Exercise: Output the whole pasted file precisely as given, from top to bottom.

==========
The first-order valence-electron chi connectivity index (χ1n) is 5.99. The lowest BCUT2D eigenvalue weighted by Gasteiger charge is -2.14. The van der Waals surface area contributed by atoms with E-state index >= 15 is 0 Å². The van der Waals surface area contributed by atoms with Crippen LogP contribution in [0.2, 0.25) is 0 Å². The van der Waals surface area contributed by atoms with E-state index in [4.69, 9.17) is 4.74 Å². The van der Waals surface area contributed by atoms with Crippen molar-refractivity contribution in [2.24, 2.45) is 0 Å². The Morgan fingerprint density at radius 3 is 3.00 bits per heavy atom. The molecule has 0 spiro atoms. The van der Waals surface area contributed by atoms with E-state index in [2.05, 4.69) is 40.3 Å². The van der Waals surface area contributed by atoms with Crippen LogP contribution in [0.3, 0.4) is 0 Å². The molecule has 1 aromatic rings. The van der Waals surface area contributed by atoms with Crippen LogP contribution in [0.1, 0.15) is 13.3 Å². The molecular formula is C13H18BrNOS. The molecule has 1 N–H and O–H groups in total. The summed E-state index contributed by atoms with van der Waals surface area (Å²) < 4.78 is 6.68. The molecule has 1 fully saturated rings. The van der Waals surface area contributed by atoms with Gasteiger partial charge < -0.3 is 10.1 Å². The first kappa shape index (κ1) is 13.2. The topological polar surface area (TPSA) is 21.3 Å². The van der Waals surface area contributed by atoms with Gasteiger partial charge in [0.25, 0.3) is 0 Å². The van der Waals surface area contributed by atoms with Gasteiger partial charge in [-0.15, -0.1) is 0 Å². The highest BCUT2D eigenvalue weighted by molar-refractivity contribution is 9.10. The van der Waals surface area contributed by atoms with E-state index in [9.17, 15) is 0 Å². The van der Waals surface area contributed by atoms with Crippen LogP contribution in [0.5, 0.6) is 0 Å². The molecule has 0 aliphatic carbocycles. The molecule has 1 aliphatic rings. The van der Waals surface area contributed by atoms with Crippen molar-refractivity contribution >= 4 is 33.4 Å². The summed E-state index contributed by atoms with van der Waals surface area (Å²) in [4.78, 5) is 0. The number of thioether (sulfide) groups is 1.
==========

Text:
The first-order valence-electron chi connectivity index (χ1n) is 5.99. The lowest BCUT2D eigenvalue weighted by Gasteiger charge is -2.14. The van der Waals surface area contributed by atoms with E-state index >= 15 is 0 Å². The van der Waals surface area contributed by atoms with Crippen LogP contribution in [0.2, 0.25) is 0 Å². The van der Waals surface area contributed by atoms with E-state index in [4.69, 9.17) is 4.74 Å². The van der Waals surface area contributed by atoms with Crippen molar-refractivity contribution in [2.24, 2.45) is 0 Å². The Morgan fingerprint density at radius 3 is 3.00 bits per heavy atom. The molecule has 0 spiro atoms. The van der Waals surface area contributed by atoms with E-state index in [2.05, 4.69) is 40.3 Å². The van der Waals surface area contributed by atoms with Crippen LogP contribution in [0.3, 0.4) is 0 Å². The molecule has 1 aromatic rings. The van der Waals surface area contributed by atoms with Crippen LogP contribution in [0.1, 0.15) is 13.3 Å². The molecular formula is C13H18BrNOS. The molecule has 1 N–H and O–H groups in total. The summed E-state index contributed by atoms with van der Waals surface area (Å²) < 4.78 is 6.68. The molecule has 1 fully saturated rings. The van der Waals surface area contributed by atoms with Gasteiger partial charge < -0.3 is 10.1 Å². The first kappa shape index (κ1) is 13.2. The topological polar surface area (TPSA) is 21.3 Å². The van der Waals surface area contributed by atoms with Gasteiger partial charge in [0.25, 0.3) is 0 Å². The van der Waals surface area contributed by atoms with Gasteiger partial charge in [-0.15, -0.1) is 0 Å². The highest BCUT2D eigenvalue weighted by molar-refractivity contribution is 9.10. The van der Waals surface area contributed by atoms with E-state index in [9.17, 15) is 0 Å². The van der Waals surface area contributed by atoms with Crippen LogP contribution in [0.5, 0.6) is 0 Å². The molecule has 0 aliphatic carbocycles. The molecule has 1 aliphatic rings. The van der Waals surface area contributed by atoms with Crippen molar-refractivity contribution >= 4 is 33.4 Å². The summed E-state index contributed by atoms with van der Waals surface area (Å²) in [4.78, 5) is 0. The number of thioether (sulfide) groups is 1.